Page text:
Teaching was not a business then and it did not expect rewards pecuniary or otherwise. Teachers were respected and people were grateful for their service. Sadly that respect is no more and teachers are to be blamed themselves. Teachers often get assaulted by their pupils and teachers assault pupils.

This is the current state of affairs.

J. W. Dewasiri  Kandy

Want to promote tourism? Let’s start with basics such as decent behaviour and clean toilets

The Minister of Tourism is to embark on a “new” strategic plan, (part of which is an expensive advertising campaign on CNN), which is to be steamrolled  ahead despite advice from the Ministry itself. The Minister seems out of touch with reality.

The statistics alone show that we are an unpopular tourist destination- (and for good reason, as set out below). Statistics  alone show that other countries in the region are, and always have been, way ahead of us- for example, in 2016,(source- Wikipedia World tourism rankings), Thailand had annual tourist arrivals of  over  32  million, Singapore (12.9 million) , Malaysia 26 million , Indonesia over 12 million, and even Burma- wracked with genocidal attacks, still had  over four million visitors in 2016.( Burma is a country with poor infrastructure, and  the Burmese government began encouraging tourism only as late as 1992).We are proud of having two million visitors, a large part from India, being business travellers.

But a much larger problem are the serious reasons as to why the country is unpopular for tourists – from the moment a tourist disembarks  at Katunayake, he/ she is pestered by touts and conmen, often with the tacit support of the Police- the recent incident  of the British Nurse  Naomi Coleman wrongly arrested and later compensated, is a case in point.

In the Sunday Times of February 18, letters page 2, no less than three writers, (two tourists and a local), point out the habitually filthy state of any public toilet in Sri Lanka, using as examples the Galle Literary Festival,  the air conditioned First Class (AFC)  Railway, or Sigiriya. One of these letters  refers to the perverts driving tuk tuks, in Colombo and Kandy, who are a menace to female tourists. Sri Lanka is an unsafe and unsavoury destination for any woman travelling alone, and we all know this for a fact.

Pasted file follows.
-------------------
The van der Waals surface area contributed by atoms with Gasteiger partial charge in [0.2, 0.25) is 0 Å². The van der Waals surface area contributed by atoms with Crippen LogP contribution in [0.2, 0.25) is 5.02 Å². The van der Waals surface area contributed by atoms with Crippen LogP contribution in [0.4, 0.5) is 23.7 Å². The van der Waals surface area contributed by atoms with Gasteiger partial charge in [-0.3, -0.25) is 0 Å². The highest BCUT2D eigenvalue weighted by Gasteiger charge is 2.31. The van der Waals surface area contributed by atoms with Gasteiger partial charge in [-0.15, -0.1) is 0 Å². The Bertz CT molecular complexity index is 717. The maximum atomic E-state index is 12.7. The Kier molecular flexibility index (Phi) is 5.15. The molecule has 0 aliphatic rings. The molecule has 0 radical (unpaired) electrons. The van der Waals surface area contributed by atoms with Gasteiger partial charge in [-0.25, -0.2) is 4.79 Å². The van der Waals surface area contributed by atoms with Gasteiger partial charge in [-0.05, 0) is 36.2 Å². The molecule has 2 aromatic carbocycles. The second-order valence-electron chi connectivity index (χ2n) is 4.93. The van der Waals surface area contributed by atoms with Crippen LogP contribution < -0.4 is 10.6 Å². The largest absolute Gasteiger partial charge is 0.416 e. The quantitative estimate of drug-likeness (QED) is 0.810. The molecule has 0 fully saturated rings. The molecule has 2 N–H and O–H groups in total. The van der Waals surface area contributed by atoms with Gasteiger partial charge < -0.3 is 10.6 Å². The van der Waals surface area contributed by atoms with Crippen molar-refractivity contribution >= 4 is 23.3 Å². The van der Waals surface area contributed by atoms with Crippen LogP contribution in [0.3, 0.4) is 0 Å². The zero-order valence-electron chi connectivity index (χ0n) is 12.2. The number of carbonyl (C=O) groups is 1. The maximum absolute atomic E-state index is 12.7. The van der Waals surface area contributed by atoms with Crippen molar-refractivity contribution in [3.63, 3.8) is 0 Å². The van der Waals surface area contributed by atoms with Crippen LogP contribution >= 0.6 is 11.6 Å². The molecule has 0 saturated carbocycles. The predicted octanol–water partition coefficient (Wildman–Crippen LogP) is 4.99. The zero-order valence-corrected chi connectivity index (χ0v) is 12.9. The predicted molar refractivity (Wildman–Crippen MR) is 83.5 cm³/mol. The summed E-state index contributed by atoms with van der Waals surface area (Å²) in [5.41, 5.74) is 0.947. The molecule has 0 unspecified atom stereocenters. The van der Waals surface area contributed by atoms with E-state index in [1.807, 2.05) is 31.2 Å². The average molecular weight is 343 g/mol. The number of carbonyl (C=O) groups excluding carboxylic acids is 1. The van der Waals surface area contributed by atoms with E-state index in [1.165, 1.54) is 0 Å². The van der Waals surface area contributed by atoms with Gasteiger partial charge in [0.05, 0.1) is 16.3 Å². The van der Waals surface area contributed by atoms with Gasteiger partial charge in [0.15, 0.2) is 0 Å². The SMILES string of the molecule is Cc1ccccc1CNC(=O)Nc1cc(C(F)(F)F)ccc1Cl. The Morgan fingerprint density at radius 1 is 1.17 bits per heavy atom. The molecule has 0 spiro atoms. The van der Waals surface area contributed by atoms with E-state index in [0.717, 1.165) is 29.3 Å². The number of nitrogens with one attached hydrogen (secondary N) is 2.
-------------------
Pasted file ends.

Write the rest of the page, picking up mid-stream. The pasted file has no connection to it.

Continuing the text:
On the very next day, (The Island-February 9,  letters page 9), had a letter from a Sri Lankan expatriate, regarding the stink on the Podi Menike train first class AC compartment, where the stench of urine pervaded the compartment, no action taken about the complaints, and no toilet paper in the latrines.(Expect toilet paper in a Sri Lankan public latrine? Well, good luck!)

I have myself experienced the crude behaviour of families travelling in the long distance trains to the hills. “Buth parcels” are eaten, hands are unwashed and the garbage casually tossed out of the moving train. Children run wild, standing on seats and yelling noisily. Parents are oblivious. There is also a coordinated racket as regards sale of tickets on this so called Air con First class carriage- tickets are NEVER available at the CGR station in Fort.

The Tourism Minister is in another world.What is needed is not a grandiose and expensive “Strategic plan”, involving the hiring of expensive PR agents from abroad and TV blitzes on foreign channels. The requirements are far more basic, and involve teaching children and their parents, the basics of polite behaviour and personal hygiene. We could start with clean toilets in every rural school!

Jayman  Via email

Conduct online poll on women only buses 

I am a regular bus traveller and see the harassment the female passengers have to undergo. Unlike about 15 years ago there are far too many men who take advantage and lean on them or touch them. The small seats in present-day buses makes the situation easier for these perpetrators. You will never find a female bus passenger who has not been harassed someway or the other by a male passenger in a bus. It’s disgusting to see them lean on female passengers on purpose while sitting next to them.